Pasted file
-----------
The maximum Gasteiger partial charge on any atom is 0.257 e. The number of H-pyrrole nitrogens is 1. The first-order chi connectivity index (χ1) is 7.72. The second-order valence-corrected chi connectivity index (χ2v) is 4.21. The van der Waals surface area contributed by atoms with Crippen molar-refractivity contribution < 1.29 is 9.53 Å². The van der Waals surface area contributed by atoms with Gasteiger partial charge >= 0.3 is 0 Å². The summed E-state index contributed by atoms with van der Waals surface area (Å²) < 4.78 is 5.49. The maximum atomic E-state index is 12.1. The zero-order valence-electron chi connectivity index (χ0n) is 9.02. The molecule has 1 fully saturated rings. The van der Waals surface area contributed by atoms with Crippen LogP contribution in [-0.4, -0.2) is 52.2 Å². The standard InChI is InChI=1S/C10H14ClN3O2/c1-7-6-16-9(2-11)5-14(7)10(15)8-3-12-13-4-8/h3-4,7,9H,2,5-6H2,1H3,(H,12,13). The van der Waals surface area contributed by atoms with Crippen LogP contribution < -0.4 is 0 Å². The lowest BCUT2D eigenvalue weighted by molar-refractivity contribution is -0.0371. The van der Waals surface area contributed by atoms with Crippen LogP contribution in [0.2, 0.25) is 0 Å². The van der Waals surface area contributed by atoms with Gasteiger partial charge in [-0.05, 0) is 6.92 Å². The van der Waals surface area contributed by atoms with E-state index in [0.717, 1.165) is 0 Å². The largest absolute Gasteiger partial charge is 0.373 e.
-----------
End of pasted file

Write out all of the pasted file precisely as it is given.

The maximum Gasteiger partial charge on any atom is 0.257 e. The number of H-pyrrole nitrogens is 1. The first-order chi connectivity index (χ1) is 7.72. The second-order valence-corrected chi connectivity index (χ2v) is 4.21. The van der Waals surface area contributed by atoms with Crippen molar-refractivity contribution < 1.29 is 9.53 Å². The van der Waals surface area contributed by atoms with Gasteiger partial charge >= 0.3 is 0 Å². The summed E-state index contributed by atoms with van der Waals surface area (Å²) < 4.78 is 5.49. The maximum atomic E-state index is 12.1. The zero-order valence-electron chi connectivity index (χ0n) is 9.02. The molecule has 1 fully saturated rings. The van der Waals surface area contributed by atoms with Crippen LogP contribution in [-0.4, -0.2) is 52.2 Å². The standard InChI is InChI=1S/C10H14ClN3O2/c1-7-6-16-9(2-11)5-14(7)10(15)8-3-12-13-4-8/h3-4,7,9H,2,5-6H2,1H3,(H,12,13). The van der Waals surface area contributed by atoms with Crippen LogP contribution < -0.4 is 0 Å². The lowest BCUT2D eigenvalue weighted by molar-refractivity contribution is -0.0371. The van der Waals surface area contributed by atoms with Crippen LogP contribution in [0.2, 0.25) is 0 Å². The van der Waals surface area contributed by atoms with Gasteiger partial charge in [-0.05, 0) is 6.92 Å². The van der Waals surface area contributed by atoms with E-state index in [0.717, 1.165) is 0 Å². The largest absolute Gasteiger partial charge is 0.373 e.